contrast observed between day and night values resulted tive heart failure (n57), myocardial infarction (n54), or
mainly from the combination of these 2 phenomena. diabetes mellitus (n512). Complete polysomnography also
carries some inaccuracies18: transducer position, failure, and
TABLE 5. Separate Simple and Multiple Logistic displacement; artifacts resulting from movement; and alter-
Regression Analyses ation of sleep because of the technical environment. Finally,
whereas arterial oxyhemoglobin saturation monitoring ap-
Simple Logistic Regression Analysis*
pears to be the only reference tool to quantify the deepness of
Variables 2Log Likelihood x2 P.x2 the arterial oxygen desaturation, this variable currently does
D[D/N] SDNN index 13.72 27.45 ,0.0001 not reach 100% sensitivity and specificity in OSAS detection
because oxyhemoglobin desaturation can reflect other disor-
Night SDNN index 8.56 17.12 ,0.0001
ders or can be relatively moderate despite severe structural
D[D/N] SDNN 8.54 17.09 ,0.0001
sleep disorders. In this context, HRV abnormalities could be
Night SDNN 7.50 15.01 0.0001 a better representative of sleep-breathing disorders, identified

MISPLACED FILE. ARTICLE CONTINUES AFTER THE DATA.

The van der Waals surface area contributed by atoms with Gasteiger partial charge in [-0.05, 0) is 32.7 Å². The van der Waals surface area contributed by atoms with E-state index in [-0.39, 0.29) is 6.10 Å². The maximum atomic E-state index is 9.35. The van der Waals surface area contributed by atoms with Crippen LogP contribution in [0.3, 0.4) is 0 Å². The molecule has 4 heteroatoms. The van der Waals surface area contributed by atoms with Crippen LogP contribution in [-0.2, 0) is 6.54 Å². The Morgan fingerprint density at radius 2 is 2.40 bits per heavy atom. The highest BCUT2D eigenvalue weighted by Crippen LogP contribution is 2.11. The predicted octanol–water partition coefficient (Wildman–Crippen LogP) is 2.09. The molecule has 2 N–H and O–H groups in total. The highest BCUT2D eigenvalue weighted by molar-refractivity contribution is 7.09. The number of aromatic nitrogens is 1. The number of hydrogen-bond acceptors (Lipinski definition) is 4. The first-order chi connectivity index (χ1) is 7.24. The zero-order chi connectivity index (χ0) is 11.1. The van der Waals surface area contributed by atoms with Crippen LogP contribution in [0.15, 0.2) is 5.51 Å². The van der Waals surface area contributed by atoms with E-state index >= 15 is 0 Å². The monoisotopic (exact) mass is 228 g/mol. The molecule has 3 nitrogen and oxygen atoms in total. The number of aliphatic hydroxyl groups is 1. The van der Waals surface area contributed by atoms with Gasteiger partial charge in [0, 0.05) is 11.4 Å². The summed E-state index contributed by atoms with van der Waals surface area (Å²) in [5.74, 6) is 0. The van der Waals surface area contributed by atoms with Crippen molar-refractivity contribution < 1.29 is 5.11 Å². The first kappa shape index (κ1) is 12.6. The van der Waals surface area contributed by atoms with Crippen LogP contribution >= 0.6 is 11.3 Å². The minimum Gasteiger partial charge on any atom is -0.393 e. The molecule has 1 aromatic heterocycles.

D[D/N] r-MSSD 4.44 8.89 ,0.005 as autonomic microarousals, than a pure apnea hypopnea
Night r-MSSD 3.14 6.28 ,0.02 index. However, our results of HRV analysis are difficult to
Age 0.10 0.21 0.649 compare to commercially available diagnosis systems asso-
ciating snoring, arterial oxyhemoglobin saturation, and HR
Multiple Logistic Regression Analysis
monitoring because the results of this last algorithm are not
Term Estimate SE x2 P.x2 convincing and their recordings are limited to night.2
Intercept 23.2205 1.6976 3.5989 0.0578 From a technical point of view, to be consistent in the
D[D/N] SDNN index 21.3642 0.3875 12.3944 0.0004 comparison between our recordings, we selected the same
diurnal and nocturnal periods of HRV analysis. A change in
D[D/N] SDNN 0.0737 0.1573 0.2193 0.6395
this methodological choice could eventually lead to different
D[D/N] r-MSSD 0.7935 0.3564 4.9584 0.0260
results. The threshold selected for the reference diagnosis of
Age 0.3042 0.2628 1.3401 0.2470 OSAS was 10 events per hour, the more commonly used
BMI 0.3026 0.3569 1.3210 0.3047 threshold. Importantly, patients who have $30 events per
Men/Women 20.5929 0.6408 0.8562 0.3548 hour are identified with the same HRV threshold value with
*Maximum likelihood estimates computed for each variable individually. a sensitivity of 96% and a specificity of 99.7%, values much
Likelihood ratio test computed for the whole model (converged by gradient). higher than for patients with $10 events per hour. Such
Roche et al Screening Obstructive Sleep Apnea Syndrome 1415

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Screening of Obstructive Sleep Apnea Syndrome by Heart Rate Variability Analysis
Frdric Roche, Jean-Michel Gaspoz, Isabelle Court-Fortune, Pascal Minini, Vincent Pichot,
David Duverney, Frdric Costes, Jean-Ren Lacour and Jean-Claude Barthlmy

Circulation. 1999;100:1411-1415
doi: 10.1161/01.CIR.100.13.1411